Negotiable Certificates of Deposit Helps Improve Loan-to-Deposit Ratio

BY  | FROM CSFJN | 2013-09-17 09:49

If China launches negotiable certificates of deposit (NCD) in the future, it can help improve banks’ pricing ability, said Wen Bin, the head of macroeconomic research at the Bank of China, during an exclusive interview with China Securities Journal. The issuance of NCDs may be able to partly replace interbank deposits and on-sheet wealth management products, which can not only reduce the borrowing costs of the bank, but also improve the loan-to-deposit ratio. Though the quota for the pilot scheme is too little to make a difference, it is timely assistance to those banks that are in short of cash and under pressure due to the loan-to-deposit ratio requirement.
As deposit rate is the only thing subject to regulatory control in China, the relaunch of NCDs will not only increase the percentage of market-based pricing in the liabilities of commercial banks, but also reinforce the status of Shibor as the benchmark and make interbank monetary policies more effective. To be specific, it has two bearings: to enrich the maturity structure of Shibor, and to increase commercial banks’ pricing ability.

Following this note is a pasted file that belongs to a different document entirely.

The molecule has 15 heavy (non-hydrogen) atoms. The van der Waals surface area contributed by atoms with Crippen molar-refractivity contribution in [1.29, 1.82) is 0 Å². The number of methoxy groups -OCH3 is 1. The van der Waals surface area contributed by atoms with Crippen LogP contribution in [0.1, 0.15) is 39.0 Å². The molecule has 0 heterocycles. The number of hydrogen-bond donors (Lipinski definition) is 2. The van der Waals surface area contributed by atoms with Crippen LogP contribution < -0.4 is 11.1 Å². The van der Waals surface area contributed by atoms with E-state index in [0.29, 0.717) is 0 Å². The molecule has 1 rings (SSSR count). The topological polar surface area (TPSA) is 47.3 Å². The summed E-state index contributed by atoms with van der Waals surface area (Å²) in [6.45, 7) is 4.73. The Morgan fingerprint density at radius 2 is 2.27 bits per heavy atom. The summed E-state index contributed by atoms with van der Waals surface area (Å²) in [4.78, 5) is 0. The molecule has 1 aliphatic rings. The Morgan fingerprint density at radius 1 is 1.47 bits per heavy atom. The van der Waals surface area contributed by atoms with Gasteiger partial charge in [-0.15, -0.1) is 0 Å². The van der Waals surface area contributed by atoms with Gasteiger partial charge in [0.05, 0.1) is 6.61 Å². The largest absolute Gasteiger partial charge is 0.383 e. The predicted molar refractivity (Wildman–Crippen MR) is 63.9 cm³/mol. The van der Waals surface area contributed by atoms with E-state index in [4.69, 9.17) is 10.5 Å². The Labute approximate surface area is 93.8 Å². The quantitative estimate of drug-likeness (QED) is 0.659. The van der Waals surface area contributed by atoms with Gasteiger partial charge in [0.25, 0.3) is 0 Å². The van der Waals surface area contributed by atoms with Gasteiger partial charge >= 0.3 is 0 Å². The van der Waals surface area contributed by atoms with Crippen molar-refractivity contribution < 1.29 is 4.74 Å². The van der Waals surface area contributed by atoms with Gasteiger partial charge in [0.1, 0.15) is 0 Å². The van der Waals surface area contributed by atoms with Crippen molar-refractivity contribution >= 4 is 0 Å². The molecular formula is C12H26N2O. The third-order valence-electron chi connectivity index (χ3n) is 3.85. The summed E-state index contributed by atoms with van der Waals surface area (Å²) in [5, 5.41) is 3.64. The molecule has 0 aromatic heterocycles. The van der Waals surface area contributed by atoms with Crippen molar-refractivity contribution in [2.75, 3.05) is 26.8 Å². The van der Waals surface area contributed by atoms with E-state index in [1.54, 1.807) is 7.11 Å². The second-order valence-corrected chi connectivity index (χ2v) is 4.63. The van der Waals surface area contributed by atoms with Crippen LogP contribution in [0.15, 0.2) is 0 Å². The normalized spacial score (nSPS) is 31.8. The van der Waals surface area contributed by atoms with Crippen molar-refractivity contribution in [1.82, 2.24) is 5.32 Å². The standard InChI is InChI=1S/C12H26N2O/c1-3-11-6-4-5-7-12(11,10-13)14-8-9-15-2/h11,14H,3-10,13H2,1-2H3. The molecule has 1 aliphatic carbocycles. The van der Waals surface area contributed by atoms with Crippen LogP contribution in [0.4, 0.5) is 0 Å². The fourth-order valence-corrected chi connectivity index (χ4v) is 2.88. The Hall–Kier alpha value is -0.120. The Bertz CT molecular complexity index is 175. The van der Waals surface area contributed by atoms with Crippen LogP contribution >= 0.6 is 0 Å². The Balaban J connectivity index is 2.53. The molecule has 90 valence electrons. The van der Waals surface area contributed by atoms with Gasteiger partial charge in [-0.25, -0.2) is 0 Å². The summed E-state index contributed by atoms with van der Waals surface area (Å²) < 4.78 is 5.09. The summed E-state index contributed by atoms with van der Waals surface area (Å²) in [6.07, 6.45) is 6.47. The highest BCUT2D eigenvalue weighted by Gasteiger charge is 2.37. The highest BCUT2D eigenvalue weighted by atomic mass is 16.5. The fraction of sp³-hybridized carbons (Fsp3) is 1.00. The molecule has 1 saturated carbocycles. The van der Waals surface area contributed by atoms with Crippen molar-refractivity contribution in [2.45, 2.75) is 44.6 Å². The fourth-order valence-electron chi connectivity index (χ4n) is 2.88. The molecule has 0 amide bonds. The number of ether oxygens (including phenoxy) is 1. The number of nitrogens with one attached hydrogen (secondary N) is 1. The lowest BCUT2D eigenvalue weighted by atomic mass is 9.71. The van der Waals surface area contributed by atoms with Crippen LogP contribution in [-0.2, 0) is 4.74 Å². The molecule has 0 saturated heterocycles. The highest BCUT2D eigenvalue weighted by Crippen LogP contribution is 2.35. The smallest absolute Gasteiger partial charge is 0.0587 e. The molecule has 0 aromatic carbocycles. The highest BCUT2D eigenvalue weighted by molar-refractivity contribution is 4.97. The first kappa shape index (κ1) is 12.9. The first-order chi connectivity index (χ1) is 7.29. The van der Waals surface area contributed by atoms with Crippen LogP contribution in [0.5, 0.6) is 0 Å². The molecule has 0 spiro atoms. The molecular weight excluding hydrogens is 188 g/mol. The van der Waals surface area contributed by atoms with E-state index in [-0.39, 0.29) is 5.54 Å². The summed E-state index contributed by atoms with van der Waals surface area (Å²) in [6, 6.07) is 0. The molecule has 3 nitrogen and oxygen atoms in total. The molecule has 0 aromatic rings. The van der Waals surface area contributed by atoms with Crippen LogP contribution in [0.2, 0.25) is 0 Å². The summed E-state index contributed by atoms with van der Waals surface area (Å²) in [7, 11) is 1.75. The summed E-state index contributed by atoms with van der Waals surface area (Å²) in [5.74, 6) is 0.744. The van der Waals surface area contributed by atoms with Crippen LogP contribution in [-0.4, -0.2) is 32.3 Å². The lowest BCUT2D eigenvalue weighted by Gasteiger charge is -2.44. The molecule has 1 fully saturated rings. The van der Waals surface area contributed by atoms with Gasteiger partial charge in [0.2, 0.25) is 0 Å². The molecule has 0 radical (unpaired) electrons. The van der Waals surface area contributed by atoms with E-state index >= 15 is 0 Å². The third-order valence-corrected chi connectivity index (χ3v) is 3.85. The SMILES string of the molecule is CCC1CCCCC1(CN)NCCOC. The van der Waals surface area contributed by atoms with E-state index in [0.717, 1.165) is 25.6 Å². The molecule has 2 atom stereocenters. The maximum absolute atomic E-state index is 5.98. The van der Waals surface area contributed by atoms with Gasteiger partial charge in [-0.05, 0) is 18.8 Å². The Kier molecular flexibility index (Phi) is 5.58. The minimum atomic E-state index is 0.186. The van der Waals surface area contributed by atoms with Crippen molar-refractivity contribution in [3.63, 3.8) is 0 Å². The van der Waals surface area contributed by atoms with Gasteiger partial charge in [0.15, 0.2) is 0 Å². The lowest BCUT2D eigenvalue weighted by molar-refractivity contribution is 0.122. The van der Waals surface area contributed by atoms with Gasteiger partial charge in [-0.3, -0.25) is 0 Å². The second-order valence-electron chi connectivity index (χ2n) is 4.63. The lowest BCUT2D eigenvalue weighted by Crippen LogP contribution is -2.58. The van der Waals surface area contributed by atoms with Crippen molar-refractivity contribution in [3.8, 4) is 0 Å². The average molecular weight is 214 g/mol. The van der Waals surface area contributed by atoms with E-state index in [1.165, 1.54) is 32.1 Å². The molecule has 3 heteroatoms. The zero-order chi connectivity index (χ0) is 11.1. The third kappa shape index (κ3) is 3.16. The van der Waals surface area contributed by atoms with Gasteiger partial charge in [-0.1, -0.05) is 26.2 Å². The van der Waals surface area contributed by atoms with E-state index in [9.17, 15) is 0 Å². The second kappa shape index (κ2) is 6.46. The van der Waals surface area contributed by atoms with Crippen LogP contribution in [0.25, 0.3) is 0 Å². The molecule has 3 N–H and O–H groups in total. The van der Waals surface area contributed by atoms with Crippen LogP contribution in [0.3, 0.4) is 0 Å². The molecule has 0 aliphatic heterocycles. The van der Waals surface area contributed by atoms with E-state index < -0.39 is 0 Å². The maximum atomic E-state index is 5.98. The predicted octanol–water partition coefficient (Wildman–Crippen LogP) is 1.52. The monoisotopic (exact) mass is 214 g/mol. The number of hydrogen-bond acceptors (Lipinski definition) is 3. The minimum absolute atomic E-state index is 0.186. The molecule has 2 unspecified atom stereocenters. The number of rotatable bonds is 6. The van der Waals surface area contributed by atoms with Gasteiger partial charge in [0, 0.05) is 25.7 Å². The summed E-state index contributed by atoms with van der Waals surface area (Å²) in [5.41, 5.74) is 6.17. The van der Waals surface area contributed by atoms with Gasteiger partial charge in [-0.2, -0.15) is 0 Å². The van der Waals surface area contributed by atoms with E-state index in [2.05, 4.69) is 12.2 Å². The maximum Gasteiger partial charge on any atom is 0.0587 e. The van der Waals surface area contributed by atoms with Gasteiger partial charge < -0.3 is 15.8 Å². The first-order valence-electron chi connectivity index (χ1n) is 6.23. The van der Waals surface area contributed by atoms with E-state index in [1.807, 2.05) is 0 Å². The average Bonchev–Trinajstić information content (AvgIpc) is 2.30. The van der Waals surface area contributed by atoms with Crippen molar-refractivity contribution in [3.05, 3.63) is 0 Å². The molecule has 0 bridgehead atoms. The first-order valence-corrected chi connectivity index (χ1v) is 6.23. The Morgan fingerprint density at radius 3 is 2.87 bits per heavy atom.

Wen introduced that there are three species of NCDs: three-month, six-month, and twelve-month,as stipulated in the Administrive Measures for Negotiable Certificates of Deposit (1996). The NCDs to be launched this time will mostly mature in less than one year, which will be used to replace interbank deposits, on-sheet wealth management products, and other short-term liabilities. In the future, commercial banks may be able to issue three-year, five-year and other medium to long-term NCDs.
Wen pointed out that NCDs have three advantages over interbank deposits: the nature of being proactive, transparency, and stability. More importantly, NCDs are similar to interbank deposits in that they are issued to the same group of persons. According to the Administrive Measures for Negotiable Certificates of Deposit (1996), the deposits gathered through NCDs shall be subject to deposit reserve requirements. Therefore, the NCDs may be considered as regular deposits and count toward the loan-to-deposit ratio, which make them very attractive to the small and medium-sized joint-stock banks that are struggling with the loan-to-deposit ratio.



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